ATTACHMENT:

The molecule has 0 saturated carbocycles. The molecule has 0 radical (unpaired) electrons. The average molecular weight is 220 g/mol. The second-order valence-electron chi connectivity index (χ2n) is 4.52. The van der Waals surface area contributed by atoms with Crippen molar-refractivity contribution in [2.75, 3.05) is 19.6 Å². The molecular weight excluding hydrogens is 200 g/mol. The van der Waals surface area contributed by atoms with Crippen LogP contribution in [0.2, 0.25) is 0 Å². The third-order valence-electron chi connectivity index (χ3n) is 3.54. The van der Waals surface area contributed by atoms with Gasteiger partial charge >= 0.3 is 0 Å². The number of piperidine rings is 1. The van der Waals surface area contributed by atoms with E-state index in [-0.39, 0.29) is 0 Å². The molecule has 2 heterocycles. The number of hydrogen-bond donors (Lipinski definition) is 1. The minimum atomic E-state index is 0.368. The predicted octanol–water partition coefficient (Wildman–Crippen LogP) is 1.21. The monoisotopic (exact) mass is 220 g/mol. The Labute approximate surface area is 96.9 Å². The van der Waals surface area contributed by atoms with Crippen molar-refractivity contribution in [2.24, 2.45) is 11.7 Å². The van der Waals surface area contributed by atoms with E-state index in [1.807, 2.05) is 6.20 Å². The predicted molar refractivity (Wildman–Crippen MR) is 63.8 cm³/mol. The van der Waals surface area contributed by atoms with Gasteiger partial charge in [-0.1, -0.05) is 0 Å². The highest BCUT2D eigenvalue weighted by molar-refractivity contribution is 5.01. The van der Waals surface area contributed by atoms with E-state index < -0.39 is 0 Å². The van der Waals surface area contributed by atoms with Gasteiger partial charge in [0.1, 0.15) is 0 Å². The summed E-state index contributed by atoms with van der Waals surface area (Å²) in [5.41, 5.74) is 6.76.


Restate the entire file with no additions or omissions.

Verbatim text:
The molecule has 0 saturated carbocycles. The molecule has 0 radical (unpaired) electrons. The average molecular weight is 220 g/mol. The second-order valence-electron chi connectivity index (χ2n) is 4.52. The van der Waals surface area contributed by atoms with Crippen molar-refractivity contribution in [2.75, 3.05) is 19.6 Å². The molecular weight excluding hydrogens is 200 g/mol. The van der Waals surface area contributed by atoms with Crippen LogP contribution in [0.2, 0.25) is 0 Å². The third-order valence-electron chi connectivity index (χ3n) is 3.54. The van der Waals surface area contributed by atoms with Gasteiger partial charge >= 0.3 is 0 Å². The number of piperidine rings is 1. The van der Waals surface area contributed by atoms with E-state index in [-0.39, 0.29) is 0 Å². The molecule has 2 heterocycles. The number of hydrogen-bond donors (Lipinski definition) is 1. The minimum atomic E-state index is 0.368. The predicted octanol–water partition coefficient (Wildman–Crippen LogP) is 1.21. The monoisotopic (exact) mass is 220 g/mol. The Labute approximate surface area is 96.9 Å². The van der Waals surface area contributed by atoms with Crippen molar-refractivity contribution in [2.24, 2.45) is 11.7 Å². The van der Waals surface area contributed by atoms with E-state index in [1.807, 2.05) is 6.20 Å². The predicted molar refractivity (Wildman–Crippen MR) is 63.8 cm³/mol. The van der Waals surface area contributed by atoms with Gasteiger partial charge in [-0.1, -0.05) is 0 Å². The highest BCUT2D eigenvalue weighted by molar-refractivity contribution is 5.01. The van der Waals surface area contributed by atoms with E-state index < -0.39 is 0 Å². The van der Waals surface area contributed by atoms with Gasteiger partial charge in [0.1, 0.15) is 0 Å². The summed E-state index contributed by atoms with van der Waals surface area (Å²) in [5.41, 5.74) is 6.76.